Singapore - CANADIAN insurer Manulife Financial Corporation's push for a bigger slice of the life insurance pie in this lucrative savings-rich region, particularly Singapore, will receive a boost with the help of ally DBS Bank.
Singapore is expected to "quickly" become Manulife's third largest business in the region, behind Hong Kong and Japan, now that the insurer has strengthened its multi-distribution strategy through an exclusive 15-year partnership with the local lender that started on Jan 1.
The deal took effect nine months after Manulife and DBS announced their US$1.2 billion (S$1.7 billion) regional bancassurance deal, and the insurer can now distribute life insurance products through more than 200 DBS branches via a 2,000-strong sales force in Singapore, Hong Kong, China and Indonesia, on top of the bank's Internet and mobile platforms.
Speaking to the media on Tuesday, Manulife's chief financial officer Steve Roder said the Asian region now accounts for more than 30 per cent of the insurer's earnings.
In the third quarter of 2015, more than 60 per cent of global insurance sales and over 70 per cent of new business value associated with those sales came from Asia, he said, adding that the bancassurance deal will significantly broaden Manulife's footprint in the region.
As to when Manulife will break even on this investment, Mr Roder said he expects the deal "to be accretive to earnings in the second year".
Typically, bancassurance products generate lower margins but achieve higher volumes, so the deal is expected to increase Manulife's 2016 sales significantly.
In Singapore alone, the insurer has come up with 13 new savings, retirement and protection plans, designed specifically for DBS customers, that will be sold across some 90 POSB and DBS branches.
While the majority of these products are exclusive to DBS, a few of them, including the high net worth Universal Life product, are also sold through financial advisers or agents, said Manulife Singapore CEO Naveed Irshad. He added that the bancassurance channel is expected to contribute more than 50 per cent of 2016 sales while the remaining sales will be split evenly between the financial advisory and agency channels.
In Singapore, the distribution of life insurance products through banks is the second fastest growing channel after financial advisers, while the traditional agency force has been on a downward trend.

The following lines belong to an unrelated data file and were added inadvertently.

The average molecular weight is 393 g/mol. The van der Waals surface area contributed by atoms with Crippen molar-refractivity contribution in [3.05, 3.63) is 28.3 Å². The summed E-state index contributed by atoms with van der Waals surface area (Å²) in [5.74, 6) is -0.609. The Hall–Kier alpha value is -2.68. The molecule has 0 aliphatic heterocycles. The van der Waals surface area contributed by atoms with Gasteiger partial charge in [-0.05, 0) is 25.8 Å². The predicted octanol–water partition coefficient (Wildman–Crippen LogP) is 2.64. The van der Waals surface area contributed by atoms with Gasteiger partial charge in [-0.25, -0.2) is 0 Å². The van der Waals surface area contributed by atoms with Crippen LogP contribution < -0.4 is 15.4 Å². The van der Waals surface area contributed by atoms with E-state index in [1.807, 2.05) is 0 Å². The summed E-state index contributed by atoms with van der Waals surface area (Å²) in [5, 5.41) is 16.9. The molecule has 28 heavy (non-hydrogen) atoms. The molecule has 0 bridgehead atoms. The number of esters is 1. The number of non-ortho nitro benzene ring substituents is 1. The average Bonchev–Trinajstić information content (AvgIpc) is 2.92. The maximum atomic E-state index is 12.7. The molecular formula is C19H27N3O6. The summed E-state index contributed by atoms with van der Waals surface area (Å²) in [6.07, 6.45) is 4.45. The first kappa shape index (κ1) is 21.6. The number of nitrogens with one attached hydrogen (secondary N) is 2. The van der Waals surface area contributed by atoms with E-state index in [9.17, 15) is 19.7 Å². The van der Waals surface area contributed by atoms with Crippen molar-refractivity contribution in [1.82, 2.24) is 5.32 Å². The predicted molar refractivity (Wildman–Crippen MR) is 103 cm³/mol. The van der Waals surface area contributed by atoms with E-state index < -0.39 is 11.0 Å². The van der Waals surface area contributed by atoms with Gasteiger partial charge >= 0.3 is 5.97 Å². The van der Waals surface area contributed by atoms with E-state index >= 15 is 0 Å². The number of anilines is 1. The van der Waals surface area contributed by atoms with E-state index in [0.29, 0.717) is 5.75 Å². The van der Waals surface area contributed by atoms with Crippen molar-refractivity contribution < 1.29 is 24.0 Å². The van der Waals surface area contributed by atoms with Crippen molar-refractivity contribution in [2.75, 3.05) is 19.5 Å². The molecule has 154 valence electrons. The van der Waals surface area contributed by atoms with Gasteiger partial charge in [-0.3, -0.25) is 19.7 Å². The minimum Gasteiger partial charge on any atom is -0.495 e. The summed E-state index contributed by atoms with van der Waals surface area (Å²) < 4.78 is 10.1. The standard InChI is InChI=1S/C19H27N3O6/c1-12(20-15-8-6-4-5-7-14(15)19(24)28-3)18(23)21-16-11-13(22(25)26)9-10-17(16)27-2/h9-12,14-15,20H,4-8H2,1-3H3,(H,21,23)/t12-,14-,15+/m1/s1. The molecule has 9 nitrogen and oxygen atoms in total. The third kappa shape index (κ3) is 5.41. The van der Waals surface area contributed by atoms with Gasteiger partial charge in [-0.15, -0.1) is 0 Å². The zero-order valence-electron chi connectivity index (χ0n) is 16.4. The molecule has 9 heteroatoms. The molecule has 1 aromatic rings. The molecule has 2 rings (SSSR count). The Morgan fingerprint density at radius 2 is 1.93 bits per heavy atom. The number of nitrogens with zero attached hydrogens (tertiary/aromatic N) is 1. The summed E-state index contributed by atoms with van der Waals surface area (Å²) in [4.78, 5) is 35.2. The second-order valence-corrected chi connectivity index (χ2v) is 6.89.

Richard Vargo, regional head of bancassurance at DBS, noted that the lender's insurance premiums (annual premium equivalent) saw a 36 per cent compound annual growth rate (CAGR) from 2008 to 2014, which contributed significantly to the bank's consumer banking and wealth management income. For the first nine months of 2015, DBS generated a total of S$2.6 billion in the consumer banking and wealth management segment.
And the outlook for the bancassurance space seems rosy with a rising middle class and a rapidly ageing population, as pointed out by a survey conducted by DBS and Manulife on 6,000 pre-retirees in six economies: Hong Kong, China, India, Indonesia, Taiwan, and Singapore. It found that a large proportion of the Singapore population remains underinsured, with one in three residents aged 30-50 not having any life insurance coverage.
On Tuesday, the two allies added that they would co-fund up to S$100 million over the next 15 years to invest in digital technology including the enhancement of digital platforms, customer-facing engagement tools, and front-end sales and service systems.
Said Tan Su Shan, group head of consumer banking & wealth management at DBS: "We're now seeing a definite change from the Internet to mobile (devices). Everyone now accesses information and banking and wealth management tools from mobile phones, and that's why it's imperative for us to make the whole digital journey as seamless and as intuitive and as customer-centric as the physical journey."
This article was first published on January 6, 2016.
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